In the long term, the Japanese government sees revision of the constitution as a necessary measure to guarantee Japan’s national security. After the first North Korean missile flyover in 1998, Japan acquired PAC-3 anti-air missiles and SM-3 Aegis interceptors for defense measures. However, in recent years doubts have been raised over the effectiveness of these missile defense systems. Indeed, given that the most recent test saw a missile travel a total of 3700 kilometers in 17 minutes, a decision to shoot down a missile would need to be made almost immediately and the risk of missing would be high, thus undermining Japan’s defense system and boosting North Korea’s confidence in its missiles.
In response, debates have been sparked in Japan over the possibility of acquiring the means to pre-emptively strike North Korean missiles. Supporters of a beefed up Japanese military tend to view the acquisition of cruise missiles capable of doing so as a reasonable defense measure, theoretically providing Japan with a sort of deterrent to North Korea launching missiles over its territory.
However, even if Japan wanted to shoot down a future North Korean missile, the constitutionality of such an act is subject to debate as the constitution only provides for such an action in the case of Japan being directly attacked. The 2014 reinterpretation of the constitution regarding collective self-defense could perhaps provide legal cover for such an action. Nevertheless, Japan could exercise collective self-defense and shoot down missiles headed toward Guam only if the US explicitly requested Japan’s help. In order to provide the grounds to shoot down a missile regardless of this constraint, Japan may have to alter its constitution.
These changes to the constitution might deter an attacker, but as a measure to reduce tensions constitutional revision misses the point. Another measure of deterrence that is talked about in Japan is nuclear deterrence. However, contrary to what some observers zero in on – Japan acquiring nuclear weapons – the domestic debate generally revolves around allowing or not allowing the US to station nuclear weapons on Japanese territory. In 1967 Japan established its Three Non-Nuclear Principles which state that the country shall neither possess nor manufacture nuclear weapons, nor permit their introduction into Japanese territory.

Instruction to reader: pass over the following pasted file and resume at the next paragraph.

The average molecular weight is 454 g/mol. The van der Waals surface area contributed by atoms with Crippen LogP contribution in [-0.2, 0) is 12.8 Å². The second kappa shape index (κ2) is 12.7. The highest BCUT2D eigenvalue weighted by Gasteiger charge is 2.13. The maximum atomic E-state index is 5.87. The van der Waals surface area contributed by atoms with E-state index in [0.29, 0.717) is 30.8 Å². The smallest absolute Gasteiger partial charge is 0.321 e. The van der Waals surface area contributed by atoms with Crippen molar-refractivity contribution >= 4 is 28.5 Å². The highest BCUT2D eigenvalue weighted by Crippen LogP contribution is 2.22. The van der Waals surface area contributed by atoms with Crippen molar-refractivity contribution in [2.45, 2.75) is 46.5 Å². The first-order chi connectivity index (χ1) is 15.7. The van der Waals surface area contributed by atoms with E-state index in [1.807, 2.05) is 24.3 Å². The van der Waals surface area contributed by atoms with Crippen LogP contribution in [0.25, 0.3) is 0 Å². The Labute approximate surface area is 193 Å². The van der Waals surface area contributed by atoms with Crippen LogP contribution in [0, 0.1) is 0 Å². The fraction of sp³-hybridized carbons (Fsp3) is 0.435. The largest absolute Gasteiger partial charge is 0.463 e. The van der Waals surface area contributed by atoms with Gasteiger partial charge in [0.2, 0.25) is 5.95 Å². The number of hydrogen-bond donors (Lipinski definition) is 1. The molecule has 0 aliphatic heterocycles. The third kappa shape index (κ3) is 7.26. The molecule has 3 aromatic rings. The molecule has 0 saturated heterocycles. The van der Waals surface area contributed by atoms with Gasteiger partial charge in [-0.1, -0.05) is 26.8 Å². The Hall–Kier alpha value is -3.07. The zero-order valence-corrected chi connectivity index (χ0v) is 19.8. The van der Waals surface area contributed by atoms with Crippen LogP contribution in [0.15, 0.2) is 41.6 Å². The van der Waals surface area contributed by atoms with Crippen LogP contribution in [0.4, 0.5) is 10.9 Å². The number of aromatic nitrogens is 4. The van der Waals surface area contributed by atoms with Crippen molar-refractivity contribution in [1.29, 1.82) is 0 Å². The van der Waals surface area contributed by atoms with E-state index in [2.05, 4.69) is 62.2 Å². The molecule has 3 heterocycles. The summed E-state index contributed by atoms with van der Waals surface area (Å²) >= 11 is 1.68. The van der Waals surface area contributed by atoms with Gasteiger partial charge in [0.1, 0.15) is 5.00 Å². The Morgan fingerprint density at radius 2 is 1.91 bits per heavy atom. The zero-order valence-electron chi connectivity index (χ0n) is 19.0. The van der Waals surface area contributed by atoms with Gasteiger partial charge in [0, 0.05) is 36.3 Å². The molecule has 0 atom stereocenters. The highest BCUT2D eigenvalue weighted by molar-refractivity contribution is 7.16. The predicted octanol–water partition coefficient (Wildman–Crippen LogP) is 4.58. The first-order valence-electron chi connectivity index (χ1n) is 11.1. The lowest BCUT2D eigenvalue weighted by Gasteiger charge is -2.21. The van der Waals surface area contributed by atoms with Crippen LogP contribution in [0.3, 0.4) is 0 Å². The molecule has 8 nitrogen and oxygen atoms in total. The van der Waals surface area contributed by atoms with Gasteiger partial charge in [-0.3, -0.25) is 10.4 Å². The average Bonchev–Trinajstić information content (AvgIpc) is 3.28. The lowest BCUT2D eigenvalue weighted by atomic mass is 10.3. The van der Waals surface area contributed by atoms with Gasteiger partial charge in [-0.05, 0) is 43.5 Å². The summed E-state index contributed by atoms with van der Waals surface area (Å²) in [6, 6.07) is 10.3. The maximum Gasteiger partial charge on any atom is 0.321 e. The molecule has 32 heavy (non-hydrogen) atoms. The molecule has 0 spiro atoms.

Some – notably former Defense Minister Shigeru Ishiba – recently have argued for an open debate on the last of the three principles, and on allowing the United States to place nuclear warheads in Japan. This is, however, an unlikely proposition in a country with norms that are strongly against nuclear weapons. What’s more, future potential LDP leadership candidates Chairman of the LDP Policy Research Council Fumio Kishida and Minister of Foreign Affairs, Taro Kono, have recently come out in opposition to revision of Japan’s policy of the non-nuclear principles. Again, whether or not policies of rearmament contribute to deterrence, their ability to effect reduced tensions is debatable.
Toward Dialogue and Engagement?
As for sanctions on North Korea, some fear that they might seriously destabilize the economy and government of the country and precipitate a state collapse with unknown consequences. While the effects of the latest round of sanctions are not yet known, the empirical record of sanctions is poor.